For my work, I try to re-cycle and re-use as many materials I can. If I cannot, I give materials to my local recycling centre and they sell them on for quite reasonable prices. I have also bought a number of things from them not only for work but also for my art collection. I bought the three George Fall watercolours in my collection (discussed in an earlier chapter) from the re-cycle centre. I had a look in their discarded book bin a couple of days ago and found this weeks chapter topic.
I found a ‘Book of Common Prayer’ which the Church of England has used for several centuries. Finding one is fairly easy – any book store or charity shop likely has one or more on its’ shelves. So to pull one out of a book bin does not sound too exciting. Mine has no cover. It would likely have been bound with black leather boards and spine with some gold detailing. Mine starts at the marble cover pages.
It is when opened that one discovers the wonder which one has found. For not a modern copy but one printed in 1758 is what lies behind those marbled pages. Published in 1758 by #ThomasBaskett – printer to the University of Oxford. To the right you see the title page of this #BookofCommonPrayer. In truth, it is a little cheeky of Thomas Baskett to claim copyright for this book since as the title page states it was actually published by #EdwardRyland in 1755 making this book basically a reprint.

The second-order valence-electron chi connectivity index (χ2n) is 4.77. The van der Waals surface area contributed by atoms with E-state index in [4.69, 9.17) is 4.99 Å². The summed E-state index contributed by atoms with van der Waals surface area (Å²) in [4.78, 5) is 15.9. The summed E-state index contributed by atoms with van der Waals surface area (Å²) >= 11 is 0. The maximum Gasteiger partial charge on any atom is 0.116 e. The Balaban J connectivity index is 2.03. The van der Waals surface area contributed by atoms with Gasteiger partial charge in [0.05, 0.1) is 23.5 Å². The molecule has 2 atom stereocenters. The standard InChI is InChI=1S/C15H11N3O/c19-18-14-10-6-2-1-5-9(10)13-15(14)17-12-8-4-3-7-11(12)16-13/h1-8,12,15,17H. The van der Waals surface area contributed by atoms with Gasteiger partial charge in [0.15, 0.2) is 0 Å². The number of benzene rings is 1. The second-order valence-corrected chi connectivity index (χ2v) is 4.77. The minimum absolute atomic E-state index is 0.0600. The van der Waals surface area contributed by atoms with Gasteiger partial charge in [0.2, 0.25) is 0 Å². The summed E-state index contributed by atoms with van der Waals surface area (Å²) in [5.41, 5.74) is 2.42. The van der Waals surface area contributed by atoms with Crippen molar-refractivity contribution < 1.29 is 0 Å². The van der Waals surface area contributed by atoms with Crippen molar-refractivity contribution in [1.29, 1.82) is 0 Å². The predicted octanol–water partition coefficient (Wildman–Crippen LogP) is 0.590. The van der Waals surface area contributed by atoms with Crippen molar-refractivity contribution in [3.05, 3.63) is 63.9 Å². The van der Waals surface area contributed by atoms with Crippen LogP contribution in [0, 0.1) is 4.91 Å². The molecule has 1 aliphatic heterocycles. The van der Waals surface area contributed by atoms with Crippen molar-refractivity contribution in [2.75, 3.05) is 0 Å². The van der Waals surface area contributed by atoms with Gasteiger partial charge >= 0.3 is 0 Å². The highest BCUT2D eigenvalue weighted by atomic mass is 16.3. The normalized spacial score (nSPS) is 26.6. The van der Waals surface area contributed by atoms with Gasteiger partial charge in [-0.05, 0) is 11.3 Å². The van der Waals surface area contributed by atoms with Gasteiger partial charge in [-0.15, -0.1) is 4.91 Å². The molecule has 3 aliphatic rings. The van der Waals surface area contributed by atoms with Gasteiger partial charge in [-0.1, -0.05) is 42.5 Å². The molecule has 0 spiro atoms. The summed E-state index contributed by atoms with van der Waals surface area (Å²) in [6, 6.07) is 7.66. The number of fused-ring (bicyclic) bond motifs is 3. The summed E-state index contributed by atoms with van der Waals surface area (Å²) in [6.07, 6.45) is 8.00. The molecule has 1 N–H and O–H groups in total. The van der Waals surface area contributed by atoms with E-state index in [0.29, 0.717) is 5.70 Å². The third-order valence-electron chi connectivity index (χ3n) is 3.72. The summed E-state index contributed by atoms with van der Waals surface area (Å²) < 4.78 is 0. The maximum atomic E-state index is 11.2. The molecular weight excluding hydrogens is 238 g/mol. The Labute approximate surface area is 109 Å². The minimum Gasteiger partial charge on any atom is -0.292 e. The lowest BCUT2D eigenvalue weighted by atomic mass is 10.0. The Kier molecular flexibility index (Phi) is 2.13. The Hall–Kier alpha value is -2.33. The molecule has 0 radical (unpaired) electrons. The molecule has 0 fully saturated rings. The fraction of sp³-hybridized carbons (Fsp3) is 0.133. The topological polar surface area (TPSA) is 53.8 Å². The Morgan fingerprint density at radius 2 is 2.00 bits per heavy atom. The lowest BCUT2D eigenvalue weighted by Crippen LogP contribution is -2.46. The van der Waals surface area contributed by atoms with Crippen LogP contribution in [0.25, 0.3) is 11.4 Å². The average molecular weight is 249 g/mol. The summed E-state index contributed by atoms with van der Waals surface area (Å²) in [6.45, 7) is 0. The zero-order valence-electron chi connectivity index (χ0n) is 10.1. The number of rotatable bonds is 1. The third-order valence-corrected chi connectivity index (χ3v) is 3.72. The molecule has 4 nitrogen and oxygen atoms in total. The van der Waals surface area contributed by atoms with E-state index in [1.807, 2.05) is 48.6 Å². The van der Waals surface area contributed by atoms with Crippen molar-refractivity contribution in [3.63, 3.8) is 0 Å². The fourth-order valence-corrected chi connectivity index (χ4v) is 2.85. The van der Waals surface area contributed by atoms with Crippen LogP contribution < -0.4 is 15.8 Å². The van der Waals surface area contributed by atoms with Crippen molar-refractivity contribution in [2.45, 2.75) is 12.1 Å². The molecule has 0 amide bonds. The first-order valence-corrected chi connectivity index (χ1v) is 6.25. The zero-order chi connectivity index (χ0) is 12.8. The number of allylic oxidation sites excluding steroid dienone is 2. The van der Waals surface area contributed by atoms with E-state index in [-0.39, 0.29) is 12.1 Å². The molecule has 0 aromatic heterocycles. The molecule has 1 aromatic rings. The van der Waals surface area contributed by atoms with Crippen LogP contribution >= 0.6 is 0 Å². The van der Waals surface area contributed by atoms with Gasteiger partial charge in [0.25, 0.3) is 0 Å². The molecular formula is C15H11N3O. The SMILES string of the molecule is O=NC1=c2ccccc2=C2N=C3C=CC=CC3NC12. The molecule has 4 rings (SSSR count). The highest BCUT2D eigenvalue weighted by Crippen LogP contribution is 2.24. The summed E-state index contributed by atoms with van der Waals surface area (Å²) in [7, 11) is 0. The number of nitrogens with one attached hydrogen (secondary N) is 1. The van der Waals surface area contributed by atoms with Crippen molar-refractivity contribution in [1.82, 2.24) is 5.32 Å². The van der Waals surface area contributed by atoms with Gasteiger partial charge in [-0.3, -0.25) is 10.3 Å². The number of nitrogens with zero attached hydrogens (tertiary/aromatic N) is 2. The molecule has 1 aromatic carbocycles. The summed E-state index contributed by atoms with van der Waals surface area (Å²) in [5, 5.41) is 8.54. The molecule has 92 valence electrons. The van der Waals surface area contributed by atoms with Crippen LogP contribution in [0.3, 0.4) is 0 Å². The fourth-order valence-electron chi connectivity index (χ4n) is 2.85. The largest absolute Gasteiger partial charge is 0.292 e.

It is wonderfully illustrated throughout with 55 engravings by various artists. By my count I am missing 2 leafs of the 55. The 55 does not count the title page (I think) which was done by #GeorgeChinnery by special request.
I always wonder what causes someone to throw such things away. Are they useless? Are they valueless to them? They must be for otherwise, I would not find the things I do. At times I lament our throw away world but then again am I much different. Not really although I try. If I can save but a few artworks which others have counted as nought and share them with the world maybe it will enthuse others to do the same. For the past is our history – it should not just be discarded or tossed away. A past filled with beauty and ugliness – coexisting – yet both worth remembering. So much beauty just tossed away.
And to show you the excellence of this work, I include a few more images taken of the engravings found in this beautiful book.